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Common mistakes to avoid in software contracts

It seems obvious that a contract for software, or any product or service, should clearly identify what is covered under the agreement. However, in many contracts, the description is vague or too general for the buyer to be certain of the components purchased. It’s in your best interest to ensure that the contract clearly details what is covered, especially if the software has many components or options. Include references to any services included in the purchase price, such as prepaid maintenance, installation, training, data conversion, testing and migration. Also, SLAs should spell out the options included, such as components, databases, operating system, languages, APIs (application program interfaces) and converters. If you do not clearly know what you are purchasing, you could pay later for options you thought were included.

The contract should clearly spell out the list of software you are purchasing by name, quantity and any versions associated (e.g., version number 3.5) and be as detailed as possible. A surprising number of contracts fail to specify such basic information as the manufacturer’s part number, title and description.

Information about which platforms and operating systems the software will run on should also be listed. The list of software and its description should be in an attachment to the main contract (i.e. not the body of the contract itself), which is called a product schedule. This allows you to easily add products later or negotiate price modifications, without affecting the main contract.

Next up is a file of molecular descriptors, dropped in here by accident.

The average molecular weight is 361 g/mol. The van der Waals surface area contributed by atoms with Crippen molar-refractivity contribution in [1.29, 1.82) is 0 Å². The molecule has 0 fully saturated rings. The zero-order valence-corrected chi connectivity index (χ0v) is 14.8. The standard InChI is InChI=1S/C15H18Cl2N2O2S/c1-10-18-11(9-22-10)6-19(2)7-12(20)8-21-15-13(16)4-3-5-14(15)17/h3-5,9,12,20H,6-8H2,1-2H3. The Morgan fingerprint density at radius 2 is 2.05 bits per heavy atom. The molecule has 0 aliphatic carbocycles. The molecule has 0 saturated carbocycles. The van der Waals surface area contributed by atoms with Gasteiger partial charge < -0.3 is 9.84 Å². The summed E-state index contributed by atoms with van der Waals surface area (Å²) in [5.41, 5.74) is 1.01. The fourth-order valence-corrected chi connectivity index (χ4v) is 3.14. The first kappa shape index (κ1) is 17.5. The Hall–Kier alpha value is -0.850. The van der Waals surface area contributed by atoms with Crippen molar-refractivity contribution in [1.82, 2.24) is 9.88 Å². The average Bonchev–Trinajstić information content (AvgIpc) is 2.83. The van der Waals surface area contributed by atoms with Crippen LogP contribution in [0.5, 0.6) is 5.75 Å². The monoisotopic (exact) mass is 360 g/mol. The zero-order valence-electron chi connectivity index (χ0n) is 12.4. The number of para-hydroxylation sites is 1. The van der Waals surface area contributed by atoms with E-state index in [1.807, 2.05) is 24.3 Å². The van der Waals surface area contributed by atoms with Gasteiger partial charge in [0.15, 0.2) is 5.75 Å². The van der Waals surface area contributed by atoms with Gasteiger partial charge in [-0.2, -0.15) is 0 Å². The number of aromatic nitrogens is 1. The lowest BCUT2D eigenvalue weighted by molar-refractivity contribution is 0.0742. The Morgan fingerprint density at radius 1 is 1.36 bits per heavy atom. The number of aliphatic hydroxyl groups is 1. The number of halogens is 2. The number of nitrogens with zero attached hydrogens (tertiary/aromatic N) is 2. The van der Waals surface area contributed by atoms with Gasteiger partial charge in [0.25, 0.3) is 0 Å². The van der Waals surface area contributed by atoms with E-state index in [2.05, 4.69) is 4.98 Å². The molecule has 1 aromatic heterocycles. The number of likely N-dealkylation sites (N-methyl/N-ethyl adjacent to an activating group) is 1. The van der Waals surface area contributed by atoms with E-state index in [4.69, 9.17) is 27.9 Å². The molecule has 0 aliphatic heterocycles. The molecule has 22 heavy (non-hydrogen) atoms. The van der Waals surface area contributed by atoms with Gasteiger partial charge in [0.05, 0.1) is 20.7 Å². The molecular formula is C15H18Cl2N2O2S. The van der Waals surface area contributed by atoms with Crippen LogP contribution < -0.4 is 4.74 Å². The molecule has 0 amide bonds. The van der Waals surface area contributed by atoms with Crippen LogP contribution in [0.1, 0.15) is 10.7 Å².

A common mistake is allowing the contract to refer to a vendor’s Web site for a product description or legal language, or some other external reference that may change, disappear without notice, or become outdated.

The software list should match the item detail on the invoice you’ll receive from the vendor. Remember to list any important no-charge items as included in the price. For example, compilers, utilities or extra products that are part of a product bundle.

Your contract should detail the software you are licensing. Include the following:

  • Products by name, number, version

  • License fee (future license purchase fees)

  • Delivery terms and dates 

  • Form and media (download, disk, tape, CD)

  • License upgrade fees 

  • Acceptance criteria

  • Is object and /or source code included?

  • Is documentation included (describing what the software does) and in what format (CD, book or other)? Note how many copies you are allowed to make of the documentation.

  • Is education and training included?

  • Are installation services included?